Rectourethral fistula after combination radiotherapy for prostate cancer.

Published

Journal Article

OBJECTIVES: To describe 6 cases of rectourethral fistula in patients treated with brachytherapy plus external beam radiotherapy for localized prostate cancer and subsequent rectal biopsies or rectal surgery. METHODS: A retrospective chart review was undertaken of patients with prostate cancer treated with brachytherapy who presented to our institution with the diagnosis of rectourethral fistula from February 1999 to June 2002. Potential contributing factors, including patient age, cancer grade and stage, cancer treatment, rectal procedure, and time to the complication, were evaluated. Potential approaches to rectourethral fistula treatment and their outcomes are reported. RESULTS: The mean patient age was 63.8 years. All 6 men underwent combination prostate brachytherapy and external beam radiotherapy with subsequent rectal biopsy/hemorrhoidectomy. All 6 patients developed a rectourethral fistula, with an average time between the end of radiotherapy and fistula development of 22.6 months. Four patients underwent hyperbaric oxygen therapy, which failed. Three patients underwent fecal diversion with gracilis interposition flaps, and two underwent pelvic exenteration. CONCLUSIONS: The results of our study have shown that rectourethral fistula development is a serious complication of combination radiotherapy, with definitive repair requiring major intraabdominal surgery. Biopsy of rectal ulcers in the clinical setting of combined radiotherapy should not be performed. In addition, elective rectal surgery should not be performed on irradiated tissue. In our series, hyperbaric oxygen therapy and conservative treatment did not obviate the need for definitive surgical management of the rectourethral fistula.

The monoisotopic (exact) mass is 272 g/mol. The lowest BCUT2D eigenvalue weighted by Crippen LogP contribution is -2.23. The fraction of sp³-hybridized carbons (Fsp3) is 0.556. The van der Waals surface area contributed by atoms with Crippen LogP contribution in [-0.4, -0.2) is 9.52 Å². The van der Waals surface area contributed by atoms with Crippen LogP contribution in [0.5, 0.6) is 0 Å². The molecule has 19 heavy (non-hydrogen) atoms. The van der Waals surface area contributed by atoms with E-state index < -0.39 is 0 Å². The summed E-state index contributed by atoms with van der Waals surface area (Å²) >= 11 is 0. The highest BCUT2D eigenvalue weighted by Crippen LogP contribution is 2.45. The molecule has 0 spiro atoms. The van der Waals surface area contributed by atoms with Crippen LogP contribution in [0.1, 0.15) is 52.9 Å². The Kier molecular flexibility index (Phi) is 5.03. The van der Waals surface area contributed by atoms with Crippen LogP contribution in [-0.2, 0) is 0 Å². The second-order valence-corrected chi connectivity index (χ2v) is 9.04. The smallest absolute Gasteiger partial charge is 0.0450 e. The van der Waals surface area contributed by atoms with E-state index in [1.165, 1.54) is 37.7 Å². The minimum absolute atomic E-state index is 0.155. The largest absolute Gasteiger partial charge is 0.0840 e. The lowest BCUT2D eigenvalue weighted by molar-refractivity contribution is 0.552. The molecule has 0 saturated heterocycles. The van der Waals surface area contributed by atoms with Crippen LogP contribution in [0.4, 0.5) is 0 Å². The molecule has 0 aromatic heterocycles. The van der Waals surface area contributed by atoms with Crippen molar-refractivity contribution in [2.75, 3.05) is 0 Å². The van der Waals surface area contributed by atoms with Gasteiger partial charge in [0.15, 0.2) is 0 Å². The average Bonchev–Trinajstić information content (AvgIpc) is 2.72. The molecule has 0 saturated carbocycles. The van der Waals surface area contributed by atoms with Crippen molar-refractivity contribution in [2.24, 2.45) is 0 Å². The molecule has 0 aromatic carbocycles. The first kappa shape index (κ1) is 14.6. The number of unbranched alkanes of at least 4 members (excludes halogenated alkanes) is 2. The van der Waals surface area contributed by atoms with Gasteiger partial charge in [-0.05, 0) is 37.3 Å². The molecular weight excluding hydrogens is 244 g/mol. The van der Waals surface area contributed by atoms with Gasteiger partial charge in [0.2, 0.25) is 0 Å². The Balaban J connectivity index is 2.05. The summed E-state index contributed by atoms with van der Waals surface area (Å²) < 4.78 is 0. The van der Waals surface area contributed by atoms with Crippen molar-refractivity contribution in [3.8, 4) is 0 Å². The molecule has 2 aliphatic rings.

Full Text

Duke Authors

Cited Authors

  • Marguet, C; Raj, GV; Brashears, JH; Anscher, MS; Ludwig, K; Mouraviev, V; Robertson, CN; Polascik, TJ

Published Date

  • May 2007

Published In

Volume / Issue

  • 69 / 5

Start / End Page

  • 898 - 901

PubMed ID

  • 17482930

Pubmed Central ID

  • 17482930

Electronic International Standard Serial Number (EISSN)

  • 1527-9995

International Standard Serial Number (ISSN)

  • 0090-4295

Digital Object Identifier (DOI)

  • 10.1016/j.urology.2007.01.044

Language

  • eng